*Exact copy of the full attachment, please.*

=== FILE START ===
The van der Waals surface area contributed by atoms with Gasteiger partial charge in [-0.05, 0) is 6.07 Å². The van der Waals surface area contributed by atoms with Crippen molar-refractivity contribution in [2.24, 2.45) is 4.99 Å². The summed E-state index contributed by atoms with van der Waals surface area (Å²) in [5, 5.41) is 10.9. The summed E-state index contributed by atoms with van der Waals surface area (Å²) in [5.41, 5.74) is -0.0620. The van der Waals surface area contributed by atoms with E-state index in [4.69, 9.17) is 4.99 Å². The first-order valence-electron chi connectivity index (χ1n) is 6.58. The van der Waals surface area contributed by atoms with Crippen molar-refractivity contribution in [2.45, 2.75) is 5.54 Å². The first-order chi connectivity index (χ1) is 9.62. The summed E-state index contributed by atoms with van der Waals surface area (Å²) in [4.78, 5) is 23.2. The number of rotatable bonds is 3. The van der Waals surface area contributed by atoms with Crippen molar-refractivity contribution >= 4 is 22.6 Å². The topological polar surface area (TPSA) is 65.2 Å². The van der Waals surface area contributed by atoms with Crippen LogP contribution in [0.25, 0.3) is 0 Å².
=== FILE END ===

The van der Waals surface area contributed by atoms with Gasteiger partial charge in [-0.05, 0) is 6.07 Å². The van der Waals surface area contributed by atoms with Crippen molar-refractivity contribution in [2.24, 2.45) is 4.99 Å². The summed E-state index contributed by atoms with van der Waals surface area (Å²) in [5, 5.41) is 10.9. The summed E-state index contributed by atoms with van der Waals surface area (Å²) in [5.41, 5.74) is -0.0620. The van der Waals surface area contributed by atoms with E-state index in [4.69, 9.17) is 4.99 Å². The first-order valence-electron chi connectivity index (χ1n) is 6.58. The van der Waals surface area contributed by atoms with Crippen molar-refractivity contribution in [2.45, 2.75) is 5.54 Å². The first-order chi connectivity index (χ1) is 9.62. The summed E-state index contributed by atoms with van der Waals surface area (Å²) in [4.78, 5) is 23.2. The number of rotatable bonds is 3. The van der Waals surface area contributed by atoms with Crippen molar-refractivity contribution >= 4 is 22.6 Å². The topological polar surface area (TPSA) is 65.2 Å². The van der Waals surface area contributed by atoms with Crippen LogP contribution in [0.25, 0.3) is 0 Å².